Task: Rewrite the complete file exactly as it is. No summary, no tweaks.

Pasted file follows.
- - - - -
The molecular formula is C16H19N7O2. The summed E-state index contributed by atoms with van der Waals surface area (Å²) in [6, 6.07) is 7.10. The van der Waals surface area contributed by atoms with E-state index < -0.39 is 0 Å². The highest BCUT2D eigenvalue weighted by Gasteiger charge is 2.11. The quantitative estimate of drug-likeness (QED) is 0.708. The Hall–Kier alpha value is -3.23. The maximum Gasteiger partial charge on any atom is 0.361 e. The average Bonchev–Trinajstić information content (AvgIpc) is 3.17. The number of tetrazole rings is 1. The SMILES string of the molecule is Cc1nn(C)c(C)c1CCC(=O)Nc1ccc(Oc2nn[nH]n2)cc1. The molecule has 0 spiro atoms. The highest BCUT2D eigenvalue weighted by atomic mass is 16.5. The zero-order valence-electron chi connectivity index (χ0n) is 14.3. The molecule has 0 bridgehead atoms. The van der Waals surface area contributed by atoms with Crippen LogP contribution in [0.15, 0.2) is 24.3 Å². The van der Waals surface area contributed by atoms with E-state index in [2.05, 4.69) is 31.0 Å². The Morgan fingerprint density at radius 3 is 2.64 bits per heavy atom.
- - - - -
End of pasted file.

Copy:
The molecular formula is C16H19N7O2. The summed E-state index contributed by atoms with van der Waals surface area (Å²) in [6, 6.07) is 7.10. The van der Waals surface area contributed by atoms with E-state index < -0.39 is 0 Å². The highest BCUT2D eigenvalue weighted by Gasteiger charge is 2.11. The quantitative estimate of drug-likeness (QED) is 0.708. The Hall–Kier alpha value is -3.23. The maximum Gasteiger partial charge on any atom is 0.361 e. The average Bonchev–Trinajstić information content (AvgIpc) is 3.17. The number of tetrazole rings is 1. The SMILES string of the molecule is Cc1nn(C)c(C)c1CCC(=O)Nc1ccc(Oc2nn[nH]n2)cc1. The molecule has 0 spiro atoms. The highest BCUT2D eigenvalue weighted by atomic mass is 16.5. The zero-order valence-electron chi connectivity index (χ0n) is 14.3. The molecule has 0 bridgehead atoms. The van der Waals surface area contributed by atoms with Crippen LogP contribution in [0.15, 0.2) is 24.3 Å². The van der Waals surface area contributed by atoms with E-state index in [2.05, 4.69) is 31.0 Å². The Morgan fingerprint density at radius 3 is 2.64 bits per heavy atom.